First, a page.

Patients aged over 18 years with ASCVD were selected from January 1, 2014 to December 31, 2015, and those at high risk for ASCVD were selected from January 1, 2015 to December 31, 2015. The intake period of patients at high risk for ASCVD was set to 1 year. All patients with at least 1 diagnosis, medication, or procedure code related to ASCVD, or a risk factor for ASCVD were identified. Additional file 1: Table S1 shows the Korean Classification of Disease, 6th Revision (KCD-6) codes used to define these conditions, and reflects the domestic health and medical care environment in Korea according to the International Classification of Diseases, 10th Revision diagnosis codes [12]. The codes and definitions of medications and procedures are described in Additional file 2: Table S2 and Additional file 3: Table S3.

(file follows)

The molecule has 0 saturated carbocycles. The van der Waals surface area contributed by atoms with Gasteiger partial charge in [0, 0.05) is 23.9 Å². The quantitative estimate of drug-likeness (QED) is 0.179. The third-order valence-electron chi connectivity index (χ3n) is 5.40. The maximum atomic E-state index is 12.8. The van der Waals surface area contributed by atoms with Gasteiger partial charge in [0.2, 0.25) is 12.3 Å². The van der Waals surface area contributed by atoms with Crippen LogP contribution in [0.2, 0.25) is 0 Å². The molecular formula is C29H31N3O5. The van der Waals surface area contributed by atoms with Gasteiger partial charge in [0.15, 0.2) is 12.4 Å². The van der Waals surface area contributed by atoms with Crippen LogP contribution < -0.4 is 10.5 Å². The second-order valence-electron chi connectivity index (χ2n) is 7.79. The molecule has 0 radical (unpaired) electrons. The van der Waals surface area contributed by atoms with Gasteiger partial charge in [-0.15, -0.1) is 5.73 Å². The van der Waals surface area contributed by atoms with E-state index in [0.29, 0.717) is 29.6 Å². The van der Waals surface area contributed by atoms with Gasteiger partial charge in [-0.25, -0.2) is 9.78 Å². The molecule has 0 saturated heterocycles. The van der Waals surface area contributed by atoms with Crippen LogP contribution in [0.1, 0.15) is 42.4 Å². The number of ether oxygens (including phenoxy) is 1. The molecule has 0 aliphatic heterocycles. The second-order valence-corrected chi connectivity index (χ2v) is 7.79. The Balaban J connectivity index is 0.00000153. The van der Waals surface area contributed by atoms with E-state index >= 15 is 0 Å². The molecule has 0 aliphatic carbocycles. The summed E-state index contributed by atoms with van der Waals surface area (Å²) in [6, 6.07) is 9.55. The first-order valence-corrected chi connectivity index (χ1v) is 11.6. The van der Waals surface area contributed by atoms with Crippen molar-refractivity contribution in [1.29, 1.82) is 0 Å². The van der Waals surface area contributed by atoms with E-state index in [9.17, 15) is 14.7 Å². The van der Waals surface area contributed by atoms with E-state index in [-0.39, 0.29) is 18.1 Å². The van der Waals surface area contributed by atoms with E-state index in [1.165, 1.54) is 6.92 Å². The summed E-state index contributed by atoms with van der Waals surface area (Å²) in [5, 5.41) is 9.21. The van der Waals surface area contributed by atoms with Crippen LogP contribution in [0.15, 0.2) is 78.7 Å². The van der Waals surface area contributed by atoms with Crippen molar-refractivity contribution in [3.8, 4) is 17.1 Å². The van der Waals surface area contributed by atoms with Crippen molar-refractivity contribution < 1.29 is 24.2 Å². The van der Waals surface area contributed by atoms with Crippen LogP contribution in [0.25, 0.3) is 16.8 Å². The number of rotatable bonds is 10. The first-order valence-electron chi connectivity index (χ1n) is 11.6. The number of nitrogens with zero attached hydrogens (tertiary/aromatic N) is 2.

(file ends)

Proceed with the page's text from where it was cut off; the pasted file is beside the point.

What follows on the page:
A sample selection flow chart including the intake period is presented in Fig. 1. Patients with ASCVD were defined as those with myocardial infarction, angina (stable or unstable), coronary revascularization, peripheral artery disease, ischemic stroke, or transient ischemic attack (TIA), according to the American College of Cardiology and American Heart Association (ACC/AHA) 2013 guidelines [13]. Patients at high risk for ASCVD were defined as those with diabetes mellitus, hypertension, or dyslipidemia without a history of ASCVD according to the Adult Treatment Panel (ATP) III 2001 guidelines and Korean dyslipidemia treatment guidelines [14, 15]. The index date was defined as that of the first disease diagnosed in each year. When patients had multiple diseases of interest as the first diagnosis, the data for each were used to estimate the incidence and prevalence for each disease of interest. Patient demographics, including sex and age, were reported on the index date. The pre-index period was defined as the 12-month period before the index date and was used to characterize patient characteristics to determine whether the disease on the index date was a new case. The pre-index period was also used to determine whether any ASCVD existed before the risk factors for ASCVD occurred. The incident patients included those without a history of ASCVD or risk factors for ASCVD during the pre-index period. For example, if there was at least 1 diagnosis or treatment related to ASCVD 1 year before the index date of hypertension, then hypertension was not considered as a risk factor for ASCVD, and this case was excluded in the groups of patients with a high risk for ASCVD.